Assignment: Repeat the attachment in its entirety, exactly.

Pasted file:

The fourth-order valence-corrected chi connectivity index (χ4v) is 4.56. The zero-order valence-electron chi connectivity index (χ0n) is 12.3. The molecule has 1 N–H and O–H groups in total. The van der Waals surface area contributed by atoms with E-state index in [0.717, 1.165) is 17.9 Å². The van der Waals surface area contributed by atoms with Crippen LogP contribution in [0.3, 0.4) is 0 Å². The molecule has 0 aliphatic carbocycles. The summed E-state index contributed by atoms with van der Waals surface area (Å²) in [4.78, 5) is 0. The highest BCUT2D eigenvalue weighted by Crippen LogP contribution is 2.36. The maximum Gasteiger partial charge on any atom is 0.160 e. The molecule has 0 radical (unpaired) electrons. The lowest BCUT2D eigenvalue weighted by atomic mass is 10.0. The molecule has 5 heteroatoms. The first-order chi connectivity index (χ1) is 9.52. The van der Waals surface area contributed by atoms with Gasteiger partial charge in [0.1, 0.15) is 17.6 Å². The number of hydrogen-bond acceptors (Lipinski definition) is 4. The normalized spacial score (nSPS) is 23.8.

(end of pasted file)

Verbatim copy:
The fourth-order valence-corrected chi connectivity index (χ4v) is 4.56. The zero-order valence-electron chi connectivity index (χ0n) is 12.3. The molecule has 1 N–H and O–H groups in total. The van der Waals surface area contributed by atoms with E-state index in [0.717, 1.165) is 17.9 Å². The van der Waals surface area contributed by atoms with Crippen LogP contribution in [0.3, 0.4) is 0 Å². The molecule has 0 aliphatic carbocycles. The summed E-state index contributed by atoms with van der Waals surface area (Å²) in [4.78, 5) is 0. The highest BCUT2D eigenvalue weighted by Crippen LogP contribution is 2.36. The maximum Gasteiger partial charge on any atom is 0.160 e. The molecule has 0 radical (unpaired) electrons. The lowest BCUT2D eigenvalue weighted by atomic mass is 10.0. The molecule has 5 heteroatoms. The first-order chi connectivity index (χ1) is 9.52. The van der Waals surface area contributed by atoms with Gasteiger partial charge in [0.1, 0.15) is 17.6 Å². The number of hydrogen-bond acceptors (Lipinski definition) is 4. The normalized spacial score (nSPS) is 23.8.